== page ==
Because the richest, largest, most established economies have the strongest infrastructure and the most barriers, they have the greatest resistance to change. So, while great infrastructure has many advantages to a technology business, the resistance to change is a big impediment. For this reason, some innovative new technologies are adopted and grown far more quickly in developing economies than in economic powerhouses like the US and the EU. This may be seen as a big opportunity for strong technology businesses in the developing world, and a big vulnerability for first world economies.
Barriers for fluids
The barriers in buildings, public places and appliances mostly are barriers to people. Another critical type of barrier is the barrier that blocks flow of fluids to isolate liquid or gas. These barriers include fuel tanks, pressurized refrigeration systems, dams and space suits. These barriers protect workers from toxic and irritating materials. They isolate explosive and inflammable liquids and gases from the oxygen in air to avoid explosion.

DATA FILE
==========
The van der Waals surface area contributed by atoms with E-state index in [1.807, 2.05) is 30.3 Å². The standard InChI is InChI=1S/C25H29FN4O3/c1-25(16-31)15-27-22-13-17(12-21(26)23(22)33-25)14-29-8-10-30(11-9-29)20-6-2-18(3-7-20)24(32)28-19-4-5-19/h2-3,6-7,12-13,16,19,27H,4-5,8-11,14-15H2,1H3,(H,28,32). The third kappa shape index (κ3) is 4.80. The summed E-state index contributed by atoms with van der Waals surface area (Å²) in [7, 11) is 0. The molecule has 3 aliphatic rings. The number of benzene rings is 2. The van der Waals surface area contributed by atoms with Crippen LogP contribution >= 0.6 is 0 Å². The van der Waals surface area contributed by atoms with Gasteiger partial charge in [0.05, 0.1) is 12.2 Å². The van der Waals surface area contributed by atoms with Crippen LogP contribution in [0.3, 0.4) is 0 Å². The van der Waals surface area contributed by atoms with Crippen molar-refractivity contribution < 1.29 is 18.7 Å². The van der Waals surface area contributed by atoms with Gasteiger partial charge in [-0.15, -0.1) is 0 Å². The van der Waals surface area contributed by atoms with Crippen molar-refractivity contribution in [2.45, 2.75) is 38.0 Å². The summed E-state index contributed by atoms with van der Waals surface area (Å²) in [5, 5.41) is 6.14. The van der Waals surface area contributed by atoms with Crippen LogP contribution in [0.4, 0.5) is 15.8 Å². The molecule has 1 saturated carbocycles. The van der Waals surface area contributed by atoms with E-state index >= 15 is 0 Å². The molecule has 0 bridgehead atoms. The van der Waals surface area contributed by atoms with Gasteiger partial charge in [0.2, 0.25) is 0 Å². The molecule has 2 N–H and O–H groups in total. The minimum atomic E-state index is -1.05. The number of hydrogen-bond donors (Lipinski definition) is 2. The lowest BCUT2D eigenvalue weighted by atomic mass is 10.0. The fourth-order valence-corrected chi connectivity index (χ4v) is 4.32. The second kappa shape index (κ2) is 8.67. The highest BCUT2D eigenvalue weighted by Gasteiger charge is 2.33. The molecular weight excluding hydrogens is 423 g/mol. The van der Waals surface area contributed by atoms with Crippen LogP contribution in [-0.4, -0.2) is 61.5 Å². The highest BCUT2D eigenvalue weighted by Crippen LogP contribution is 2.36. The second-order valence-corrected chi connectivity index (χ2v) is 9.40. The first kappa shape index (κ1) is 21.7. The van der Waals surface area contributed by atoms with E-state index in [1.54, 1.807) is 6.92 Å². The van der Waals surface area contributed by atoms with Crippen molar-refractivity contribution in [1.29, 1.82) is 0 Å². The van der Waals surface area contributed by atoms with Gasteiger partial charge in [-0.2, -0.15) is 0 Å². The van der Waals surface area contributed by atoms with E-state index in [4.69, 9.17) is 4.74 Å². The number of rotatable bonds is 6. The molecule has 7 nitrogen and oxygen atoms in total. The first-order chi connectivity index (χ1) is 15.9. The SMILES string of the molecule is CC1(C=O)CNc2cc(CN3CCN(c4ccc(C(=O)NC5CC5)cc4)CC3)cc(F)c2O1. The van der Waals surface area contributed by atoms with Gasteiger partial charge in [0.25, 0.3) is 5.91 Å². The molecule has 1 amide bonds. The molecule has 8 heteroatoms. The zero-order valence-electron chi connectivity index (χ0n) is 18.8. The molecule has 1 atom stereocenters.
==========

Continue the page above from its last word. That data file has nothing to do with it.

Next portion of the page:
Without these barriers, every car or bus ride would be a high risk game of fire and explosion avoidance. Commercial airline flights would be impractical. Air conditioning would be nearly impossible, and healthcare for highly contagious patients would be so high risk as to be nearly impossible. Of course we do have dams, pressurized aircraft hulls, refrigerators, ovens, sewage systems and thousands of other flow-isolated systems based on fluid barriers. The scientific and industrial aspects of fluid isolation, sterile processing and special atmosphere isolation barriers are covered in more detail on the Barriers page of this website.